Sunday, December 6, 2009

About Google, Change, and News

"Nothing endures but change."
(Heraclitus, 540 BC - 480 BC)

Or, 'change happens: Deal with it.'

"UPDATE 1-Google CEO says not to blame for news media woes"
Reuters (December 3, 2009)
"News search ads a "tiny fraction" of Google revenue
"Publishers need to provide free and paid access to news (Adds more comments from Schmidt and background)

"Google Inc (GOOG.O) is not to blame for the news industry's problems but is committed to playing a role in helping struggling publishers survive the transition to the online age, CEO Eric Schmidt said.

"Publishers need to explore new ways to make money from news on the Web, including the traditional advertising-based model as well as subscription-based access to content, Schmidt wrote in an opinion piece in the Wall Street Journal.

" 'With dwindling revenue and diminished resources, frustrated newspaper executives are looking for someone to blame,' he wrote in the article published on Thursday...."

"...Developing new technology that makes it easier to reach readers and keeps readers engaged longer will be important for publishers, he said.

"Google is the world's largest search engine with roughly $22 billion in annual revenue...."

And traditional, old-school ink-on-paper newspapers aren't doing as well as they were, back in the sixties and seventies.

'Obviously' someone's to blame. Equally 'obviously,' from the editors' point of view, it can't possibly be their loyalty to late-19th and early-20th century information technology. And, it seems to me, philosophies. Human nature being what it is, it's easier to feel that it's the fault of these here newfangled upstarts. Like Google. Instead of taking a long, hard look at what's happened since the "good old days."

Maybe I'm being unfair.

On the other hand, I've been reading the news pretty regularly for over forty years. And, unlike what seems to be the case for at least some papers, I've noticed that - metaphorically speaking - Woodstock is history. This quite simply isn't the sixties any more. It isn't even the seventies.

These days I use Google extensively. I'd be happy to use the indexing and search routines that many information providers - news and otherwise - make available. Problem is, sometimes they simply don't work. And when they do, they're typically nowhere near as effective as the Google software.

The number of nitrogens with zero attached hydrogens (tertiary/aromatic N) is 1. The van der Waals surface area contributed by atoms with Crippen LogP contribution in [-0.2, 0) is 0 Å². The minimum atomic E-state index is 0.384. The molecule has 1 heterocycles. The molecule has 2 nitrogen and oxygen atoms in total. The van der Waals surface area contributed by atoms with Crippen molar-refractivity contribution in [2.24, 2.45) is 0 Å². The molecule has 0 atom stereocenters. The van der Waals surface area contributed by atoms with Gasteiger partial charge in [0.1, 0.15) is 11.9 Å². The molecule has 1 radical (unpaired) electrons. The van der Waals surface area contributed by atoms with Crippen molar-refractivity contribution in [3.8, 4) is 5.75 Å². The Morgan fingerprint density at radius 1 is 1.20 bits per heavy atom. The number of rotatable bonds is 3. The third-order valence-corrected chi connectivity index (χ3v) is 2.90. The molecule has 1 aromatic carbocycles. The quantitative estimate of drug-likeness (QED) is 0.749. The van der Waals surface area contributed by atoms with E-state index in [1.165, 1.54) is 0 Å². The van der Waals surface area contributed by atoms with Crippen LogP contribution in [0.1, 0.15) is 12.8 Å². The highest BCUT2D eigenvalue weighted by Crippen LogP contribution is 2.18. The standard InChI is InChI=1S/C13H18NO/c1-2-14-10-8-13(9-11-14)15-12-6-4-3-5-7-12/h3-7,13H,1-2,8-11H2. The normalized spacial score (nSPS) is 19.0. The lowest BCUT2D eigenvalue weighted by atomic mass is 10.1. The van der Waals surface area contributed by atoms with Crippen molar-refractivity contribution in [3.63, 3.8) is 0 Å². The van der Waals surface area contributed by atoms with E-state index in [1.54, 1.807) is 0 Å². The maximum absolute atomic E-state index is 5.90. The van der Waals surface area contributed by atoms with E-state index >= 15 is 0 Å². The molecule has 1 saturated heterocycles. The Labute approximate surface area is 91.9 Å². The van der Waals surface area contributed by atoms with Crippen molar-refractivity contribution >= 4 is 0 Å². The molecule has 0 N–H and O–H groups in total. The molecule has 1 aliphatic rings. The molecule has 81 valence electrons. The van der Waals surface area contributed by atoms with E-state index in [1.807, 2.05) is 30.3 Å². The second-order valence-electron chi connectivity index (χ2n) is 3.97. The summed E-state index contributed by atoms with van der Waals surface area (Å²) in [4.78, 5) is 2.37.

No surprises there. Google got to be the 800-pound gorilla of the search services because it works. Other services, like Yahoo!, have their fans. And, they do a pretty good job. 'Nuf said.

Here's a link to that Wall Street Journal op-ed, and an excerpt:

"How Google Can Help Newspapers"
Opinion, The Wall Street Journal (December 3, 2009)
"Video didn't kill the radio star, and the Internet won't destroy news organizations. It will foster a new, digital business model"

"It's the year 2015. The compact device in my hand delivers me the world, one news story at a time. I flip through my favorite papers and magazines, the images as crisp as in print, without a maddening wait for each page to load.

"Even better, the device knows who I am, what I like, and what I have already read. So while I get all the news and comment, I also see stories tailored for my interests. I zip through a health story in The Wall Street Journal and a piece about Iraq from Egypt's Al Gomhuria, translated automatically from Arabic to English. I tap my finger on the screen, telling the computer brains underneath it got this suggestion right.

"Some of these stories are part of a monthly subscription package. Some, where the free preview sucks me in, cost a few pennies billed to my account. Others are available at no charge, paid for by advertising. But these ads are not static pitches for products I'd never use. Like the news I am reading, the ads are tailored just for me. Advertisers are willing to shell out a lot of money for this targeting.

"This is a long way from where we are today. The current technology - in this case the distinguished newspaper you are now reading - may be relatively old, but it is a model of simplicity and speed compared with the online news experience today...."

As Google's CEO, Mr. Schmidt obviously has a rather well-defined point of view in this matter. Even so, I think he makes some good points.

I'm inclined to think, though, that there's more to the changing face of how people get their news, than new technology.

Traditional, old-school news media in America is, in my view, still operating under the assumptions that Yankee gentlemen of the New England states in general, and the upper crust of New York City in particular, are the standard-bearers of American culture.

Although traditional news and entertainment media have rather magnanimously consented to recognize the newer centers of culture, like Los Angeles and San Francisco, as worthy of note - a home town paper like The New York Times is able to present itself as America's 'newspaper of record.' And be taken seriously by the editors of other papers. (October 21, 2008, in another blog)

Again, maybe I'm being unfair. But I don't think so.

Change is always an awkward process - and often difficult. But, it happens. We're going through a lot of change these days. I'm a bit sympathetic with people whose world revolves around technologies and assumptions of past generations. I'm about as old as some old-school editors and publishers, and remember when television network news was the up-and-coming new power in the culture.

But, happily for me, I didn't get stuck in a traditional career.

That made it possible for me to pay attention to new technologies, among other things. Someone who's been stuck in an office in lower Manhattan, running a good old-fashioned news department wouldn't have had my opportunities.

This isn't Very Apathetic: What Gives?

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